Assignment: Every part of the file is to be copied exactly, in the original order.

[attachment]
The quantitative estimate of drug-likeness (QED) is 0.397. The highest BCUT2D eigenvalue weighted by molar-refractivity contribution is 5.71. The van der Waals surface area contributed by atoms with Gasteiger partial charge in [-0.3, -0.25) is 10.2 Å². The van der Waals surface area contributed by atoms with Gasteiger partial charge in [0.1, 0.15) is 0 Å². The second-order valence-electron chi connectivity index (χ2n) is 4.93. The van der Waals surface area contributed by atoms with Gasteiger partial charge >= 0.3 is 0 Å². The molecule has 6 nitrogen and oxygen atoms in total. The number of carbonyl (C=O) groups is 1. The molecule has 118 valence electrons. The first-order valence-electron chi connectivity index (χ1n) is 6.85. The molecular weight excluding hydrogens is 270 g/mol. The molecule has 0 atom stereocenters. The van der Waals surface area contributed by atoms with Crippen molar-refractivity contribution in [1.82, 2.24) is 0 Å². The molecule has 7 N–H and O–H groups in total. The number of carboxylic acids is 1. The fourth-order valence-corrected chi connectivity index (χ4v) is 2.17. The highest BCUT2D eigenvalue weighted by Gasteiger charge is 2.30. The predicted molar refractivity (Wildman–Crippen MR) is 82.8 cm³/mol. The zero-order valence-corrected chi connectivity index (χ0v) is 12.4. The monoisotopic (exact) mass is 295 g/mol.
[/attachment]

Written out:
The quantitative estimate of drug-likeness (QED) is 0.397. The highest BCUT2D eigenvalue weighted by molar-refractivity contribution is 5.71. The van der Waals surface area contributed by atoms with Gasteiger partial charge in [-0.3, -0.25) is 10.2 Å². The van der Waals surface area contributed by atoms with Gasteiger partial charge in [0.1, 0.15) is 0 Å². The second-order valence-electron chi connectivity index (χ2n) is 4.93. The van der Waals surface area contributed by atoms with Gasteiger partial charge >= 0.3 is 0 Å². The molecule has 6 nitrogen and oxygen atoms in total. The number of carbonyl (C=O) groups is 1. The molecule has 118 valence electrons. The first-order valence-electron chi connectivity index (χ1n) is 6.85. The molecular weight excluding hydrogens is 270 g/mol. The molecule has 0 atom stereocenters. The van der Waals surface area contributed by atoms with Crippen molar-refractivity contribution in [1.82, 2.24) is 0 Å². The molecule has 7 N–H and O–H groups in total. The number of carboxylic acids is 1. The fourth-order valence-corrected chi connectivity index (χ4v) is 2.17. The highest BCUT2D eigenvalue weighted by Gasteiger charge is 2.30. The predicted molar refractivity (Wildman–Crippen MR) is 82.8 cm³/mol. The zero-order valence-corrected chi connectivity index (χ0v) is 12.4. The monoisotopic (exact) mass is 295 g/mol.